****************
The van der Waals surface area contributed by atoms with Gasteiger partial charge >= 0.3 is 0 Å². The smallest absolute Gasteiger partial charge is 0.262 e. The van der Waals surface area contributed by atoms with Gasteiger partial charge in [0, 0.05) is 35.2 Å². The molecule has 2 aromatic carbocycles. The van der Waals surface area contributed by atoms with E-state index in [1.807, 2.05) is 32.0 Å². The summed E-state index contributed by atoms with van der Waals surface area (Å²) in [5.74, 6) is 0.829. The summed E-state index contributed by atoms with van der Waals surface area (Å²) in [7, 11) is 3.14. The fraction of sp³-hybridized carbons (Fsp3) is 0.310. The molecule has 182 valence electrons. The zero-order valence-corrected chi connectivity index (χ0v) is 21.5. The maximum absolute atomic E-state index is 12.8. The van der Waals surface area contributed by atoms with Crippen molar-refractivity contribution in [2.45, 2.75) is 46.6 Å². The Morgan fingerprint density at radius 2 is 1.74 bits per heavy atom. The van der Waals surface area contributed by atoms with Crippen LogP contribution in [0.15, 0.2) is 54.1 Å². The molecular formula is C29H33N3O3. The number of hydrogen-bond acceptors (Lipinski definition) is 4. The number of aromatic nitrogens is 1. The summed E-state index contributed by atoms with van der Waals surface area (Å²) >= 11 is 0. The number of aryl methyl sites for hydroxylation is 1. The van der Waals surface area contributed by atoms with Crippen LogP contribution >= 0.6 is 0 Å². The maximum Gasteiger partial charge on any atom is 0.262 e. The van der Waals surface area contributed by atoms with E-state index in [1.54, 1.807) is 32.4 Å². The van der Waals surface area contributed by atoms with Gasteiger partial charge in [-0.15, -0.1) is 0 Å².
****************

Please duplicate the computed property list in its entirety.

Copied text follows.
The van der Waals surface area contributed by atoms with Gasteiger partial charge >= 0.3 is 0 Å². The smallest absolute Gasteiger partial charge is 0.262 e. The van der Waals surface area contributed by atoms with Gasteiger partial charge in [0, 0.05) is 35.2 Å². The molecule has 2 aromatic carbocycles. The van der Waals surface area contributed by atoms with E-state index in [1.807, 2.05) is 32.0 Å². The summed E-state index contributed by atoms with van der Waals surface area (Å²) in [5.74, 6) is 0.829. The summed E-state index contributed by atoms with van der Waals surface area (Å²) in [7, 11) is 3.14. The fraction of sp³-hybridized carbons (Fsp3) is 0.310. The molecule has 182 valence electrons. The zero-order valence-corrected chi connectivity index (χ0v) is 21.5. The maximum absolute atomic E-state index is 12.8. The van der Waals surface area contributed by atoms with Crippen molar-refractivity contribution in [2.45, 2.75) is 46.6 Å². The Morgan fingerprint density at radius 2 is 1.74 bits per heavy atom. The van der Waals surface area contributed by atoms with Crippen LogP contribution in [0.15, 0.2) is 54.1 Å². The molecular formula is C29H33N3O3. The number of hydrogen-bond acceptors (Lipinski definition) is 4. The number of aromatic nitrogens is 1. The summed E-state index contributed by atoms with van der Waals surface area (Å²) >= 11 is 0. The number of aryl methyl sites for hydroxylation is 1. The van der Waals surface area contributed by atoms with Crippen LogP contribution >= 0.6 is 0 Å². The maximum Gasteiger partial charge on any atom is 0.262 e. The van der Waals surface area contributed by atoms with E-state index in [1.54, 1.807) is 32.4 Å². The van der Waals surface area contributed by atoms with Gasteiger partial charge in [-0.15, -0.1) is 0 Å².